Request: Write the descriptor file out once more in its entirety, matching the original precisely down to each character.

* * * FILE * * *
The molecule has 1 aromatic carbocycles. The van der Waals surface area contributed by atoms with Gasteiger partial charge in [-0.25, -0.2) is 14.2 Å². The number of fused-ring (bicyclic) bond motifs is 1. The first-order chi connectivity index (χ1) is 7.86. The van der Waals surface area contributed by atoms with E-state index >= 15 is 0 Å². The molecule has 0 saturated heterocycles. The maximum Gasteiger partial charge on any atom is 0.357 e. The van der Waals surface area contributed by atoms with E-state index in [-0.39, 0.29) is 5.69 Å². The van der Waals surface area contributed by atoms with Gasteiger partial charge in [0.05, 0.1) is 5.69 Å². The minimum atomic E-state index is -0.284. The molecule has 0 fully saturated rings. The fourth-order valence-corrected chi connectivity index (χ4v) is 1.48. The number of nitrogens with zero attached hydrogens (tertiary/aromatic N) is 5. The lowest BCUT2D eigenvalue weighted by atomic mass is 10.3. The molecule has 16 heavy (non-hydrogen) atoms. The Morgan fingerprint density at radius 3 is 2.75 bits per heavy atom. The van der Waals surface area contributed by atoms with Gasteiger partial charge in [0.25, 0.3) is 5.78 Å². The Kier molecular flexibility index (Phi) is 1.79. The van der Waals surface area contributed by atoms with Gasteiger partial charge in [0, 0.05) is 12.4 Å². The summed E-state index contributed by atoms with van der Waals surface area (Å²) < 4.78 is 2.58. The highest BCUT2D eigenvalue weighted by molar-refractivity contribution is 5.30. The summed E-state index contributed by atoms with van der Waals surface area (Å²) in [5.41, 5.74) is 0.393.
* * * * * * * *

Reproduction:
The molecule has 1 aromatic carbocycles. The van der Waals surface area contributed by atoms with Gasteiger partial charge in [-0.25, -0.2) is 14.2 Å². The number of fused-ring (bicyclic) bond motifs is 1. The first-order chi connectivity index (χ1) is 7.86. The van der Waals surface area contributed by atoms with E-state index >= 15 is 0 Å². The molecule has 0 saturated heterocycles. The maximum Gasteiger partial charge on any atom is 0.357 e. The van der Waals surface area contributed by atoms with E-state index in [-0.39, 0.29) is 5.69 Å². The van der Waals surface area contributed by atoms with Gasteiger partial charge in [0.05, 0.1) is 5.69 Å². The minimum atomic E-state index is -0.284. The molecule has 0 fully saturated rings. The fourth-order valence-corrected chi connectivity index (χ4v) is 1.48. The number of nitrogens with zero attached hydrogens (tertiary/aromatic N) is 5. The lowest BCUT2D eigenvalue weighted by atomic mass is 10.3. The molecule has 16 heavy (non-hydrogen) atoms. The Morgan fingerprint density at radius 3 is 2.75 bits per heavy atom. The van der Waals surface area contributed by atoms with Gasteiger partial charge in [0.25, 0.3) is 5.78 Å². The Kier molecular flexibility index (Phi) is 1.79. The van der Waals surface area contributed by atoms with Gasteiger partial charge in [0, 0.05) is 12.4 Å². The summed E-state index contributed by atoms with van der Waals surface area (Å²) < 4.78 is 2.58. The highest BCUT2D eigenvalue weighted by molar-refractivity contribution is 5.30. The summed E-state index contributed by atoms with van der Waals surface area (Å²) in [5.41, 5.74) is 0.393.